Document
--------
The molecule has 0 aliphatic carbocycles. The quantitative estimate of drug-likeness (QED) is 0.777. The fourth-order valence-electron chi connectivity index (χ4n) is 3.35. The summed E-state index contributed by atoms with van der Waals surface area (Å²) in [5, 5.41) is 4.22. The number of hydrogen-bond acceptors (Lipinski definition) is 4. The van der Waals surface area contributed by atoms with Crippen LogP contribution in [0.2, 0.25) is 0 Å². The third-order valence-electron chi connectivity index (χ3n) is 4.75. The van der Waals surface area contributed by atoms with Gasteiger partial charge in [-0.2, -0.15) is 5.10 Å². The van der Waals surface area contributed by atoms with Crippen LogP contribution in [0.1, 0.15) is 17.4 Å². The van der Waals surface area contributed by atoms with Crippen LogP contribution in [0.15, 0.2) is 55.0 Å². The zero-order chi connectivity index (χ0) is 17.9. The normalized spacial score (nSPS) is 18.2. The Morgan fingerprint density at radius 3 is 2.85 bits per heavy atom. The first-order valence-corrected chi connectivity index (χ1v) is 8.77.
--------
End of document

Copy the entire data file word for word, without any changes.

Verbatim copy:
The molecule has 0 aliphatic carbocycles. The quantitative estimate of drug-likeness (QED) is 0.777. The fourth-order valence-electron chi connectivity index (χ4n) is 3.35. The summed E-state index contributed by atoms with van der Waals surface area (Å²) in [5, 5.41) is 4.22. The number of hydrogen-bond acceptors (Lipinski definition) is 4. The van der Waals surface area contributed by atoms with Crippen LogP contribution in [0.2, 0.25) is 0 Å². The third-order valence-electron chi connectivity index (χ3n) is 4.75. The van der Waals surface area contributed by atoms with Gasteiger partial charge in [-0.2, -0.15) is 5.10 Å². The van der Waals surface area contributed by atoms with Crippen LogP contribution in [0.1, 0.15) is 17.4 Å². The van der Waals surface area contributed by atoms with Crippen LogP contribution in [0.15, 0.2) is 55.0 Å². The zero-order chi connectivity index (χ0) is 17.9. The normalized spacial score (nSPS) is 18.2. The Morgan fingerprint density at radius 3 is 2.85 bits per heavy atom. The first-order valence-corrected chi connectivity index (χ1v) is 8.77.